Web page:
How will the SCOTUS disparate impact case affect housing? What does the Glossip vs. Gross decision say about the death penalty status in the U.S.? Today host Carousel Bayrd discusses these Supreme Court cases with Matt Cherry, the executive director of Death Penalty Focus, and members of the Fair Housing Council Erika Sanders and Kori Schneider Peragine.
In Glossip vs. Gross, the Supreme Court ruled against 3 prisoners protesting the use of the drug midazolam, which they considered a violation of the 8th Amendment prohibiting cruel and unusual punishment. The drug is reported to not consistently put the prisoners in a state of deep unconsciousness before they are killed. The 5-4 decision was called after the prisoners were unable to suggest an alternative to the drug.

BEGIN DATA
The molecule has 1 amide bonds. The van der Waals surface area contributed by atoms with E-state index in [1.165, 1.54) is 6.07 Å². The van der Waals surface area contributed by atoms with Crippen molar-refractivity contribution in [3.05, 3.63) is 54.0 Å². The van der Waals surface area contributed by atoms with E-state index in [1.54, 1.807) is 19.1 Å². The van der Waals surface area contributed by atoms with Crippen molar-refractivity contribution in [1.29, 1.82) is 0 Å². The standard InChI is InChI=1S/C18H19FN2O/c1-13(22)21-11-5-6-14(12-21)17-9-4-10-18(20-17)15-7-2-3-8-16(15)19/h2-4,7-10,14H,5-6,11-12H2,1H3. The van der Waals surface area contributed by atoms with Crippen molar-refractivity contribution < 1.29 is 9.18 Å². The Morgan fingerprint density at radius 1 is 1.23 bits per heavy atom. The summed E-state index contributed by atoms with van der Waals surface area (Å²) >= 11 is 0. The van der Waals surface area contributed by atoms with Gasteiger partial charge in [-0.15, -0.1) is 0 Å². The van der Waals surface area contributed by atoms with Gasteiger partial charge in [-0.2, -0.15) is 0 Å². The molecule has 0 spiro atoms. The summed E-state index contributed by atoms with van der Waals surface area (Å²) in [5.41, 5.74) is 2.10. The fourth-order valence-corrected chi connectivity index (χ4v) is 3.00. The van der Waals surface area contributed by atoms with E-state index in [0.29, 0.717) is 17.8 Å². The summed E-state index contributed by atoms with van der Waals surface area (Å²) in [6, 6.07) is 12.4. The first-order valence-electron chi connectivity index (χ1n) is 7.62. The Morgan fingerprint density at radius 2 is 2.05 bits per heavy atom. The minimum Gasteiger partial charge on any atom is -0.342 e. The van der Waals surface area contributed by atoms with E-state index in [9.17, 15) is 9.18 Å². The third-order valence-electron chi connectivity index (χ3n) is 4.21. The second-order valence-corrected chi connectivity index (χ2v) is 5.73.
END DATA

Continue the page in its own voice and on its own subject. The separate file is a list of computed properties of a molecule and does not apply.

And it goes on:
In Texas Department of Housing & Community Affairs v. The Inclusive Communities Project, Inc. Again in a 5-4 decision, the court upheld the application of disparate impact under the Fair Housing Act. A win for civil rights activists, the court endorsed a broad interpretation of discrimination claims allowed under the Fair Housing Act. Unintentional discrimination is still discrimination.